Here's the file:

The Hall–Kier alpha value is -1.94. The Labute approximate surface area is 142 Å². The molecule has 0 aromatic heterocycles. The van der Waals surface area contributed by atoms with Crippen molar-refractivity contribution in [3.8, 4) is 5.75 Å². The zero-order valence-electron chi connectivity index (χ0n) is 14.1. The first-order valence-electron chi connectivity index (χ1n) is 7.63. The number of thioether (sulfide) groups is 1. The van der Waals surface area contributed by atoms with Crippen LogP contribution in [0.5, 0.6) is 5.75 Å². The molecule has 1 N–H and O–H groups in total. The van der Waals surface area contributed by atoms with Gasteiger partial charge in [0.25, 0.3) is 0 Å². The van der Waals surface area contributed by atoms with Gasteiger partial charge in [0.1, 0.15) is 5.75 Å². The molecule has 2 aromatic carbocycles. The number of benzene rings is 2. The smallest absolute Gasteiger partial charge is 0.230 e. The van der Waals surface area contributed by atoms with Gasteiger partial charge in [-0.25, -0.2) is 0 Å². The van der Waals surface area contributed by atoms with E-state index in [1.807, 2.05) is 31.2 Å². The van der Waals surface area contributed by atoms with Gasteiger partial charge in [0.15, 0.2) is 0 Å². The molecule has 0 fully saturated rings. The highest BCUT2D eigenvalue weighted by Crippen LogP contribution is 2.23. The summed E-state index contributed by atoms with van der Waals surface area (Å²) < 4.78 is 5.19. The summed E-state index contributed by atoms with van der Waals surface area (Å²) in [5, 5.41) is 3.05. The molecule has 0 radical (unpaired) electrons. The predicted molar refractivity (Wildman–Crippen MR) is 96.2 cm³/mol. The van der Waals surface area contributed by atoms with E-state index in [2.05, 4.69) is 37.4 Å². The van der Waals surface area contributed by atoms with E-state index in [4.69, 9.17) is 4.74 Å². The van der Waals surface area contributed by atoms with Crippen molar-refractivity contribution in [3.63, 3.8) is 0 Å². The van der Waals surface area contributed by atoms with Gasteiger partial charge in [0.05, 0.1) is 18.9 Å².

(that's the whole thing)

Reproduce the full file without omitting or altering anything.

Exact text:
The Hall–Kier alpha value is -1.94. The Labute approximate surface area is 142 Å². The molecule has 0 aromatic heterocycles. The van der Waals surface area contributed by atoms with Crippen molar-refractivity contribution in [3.8, 4) is 5.75 Å². The zero-order valence-electron chi connectivity index (χ0n) is 14.1. The first-order valence-electron chi connectivity index (χ1n) is 7.63. The number of thioether (sulfide) groups is 1. The van der Waals surface area contributed by atoms with Crippen LogP contribution in [0.5, 0.6) is 5.75 Å². The molecule has 1 N–H and O–H groups in total. The van der Waals surface area contributed by atoms with Gasteiger partial charge in [0.25, 0.3) is 0 Å². The van der Waals surface area contributed by atoms with Gasteiger partial charge in [0.1, 0.15) is 5.75 Å². The molecule has 2 aromatic carbocycles. The number of benzene rings is 2. The smallest absolute Gasteiger partial charge is 0.230 e. The van der Waals surface area contributed by atoms with Gasteiger partial charge in [-0.25, -0.2) is 0 Å². The van der Waals surface area contributed by atoms with E-state index in [1.807, 2.05) is 31.2 Å². The van der Waals surface area contributed by atoms with Gasteiger partial charge in [0.15, 0.2) is 0 Å². The molecule has 0 fully saturated rings. The highest BCUT2D eigenvalue weighted by Crippen LogP contribution is 2.23. The summed E-state index contributed by atoms with van der Waals surface area (Å²) < 4.78 is 5.19. The summed E-state index contributed by atoms with van der Waals surface area (Å²) in [5, 5.41) is 3.05. The molecule has 0 radical (unpaired) electrons. The predicted molar refractivity (Wildman–Crippen MR) is 96.2 cm³/mol. The van der Waals surface area contributed by atoms with E-state index in [2.05, 4.69) is 37.4 Å². The van der Waals surface area contributed by atoms with E-state index in [4.69, 9.17) is 4.74 Å². The van der Waals surface area contributed by atoms with Crippen molar-refractivity contribution in [3.63, 3.8) is 0 Å². The van der Waals surface area contributed by atoms with Gasteiger partial charge in [0.05, 0.1) is 18.9 Å².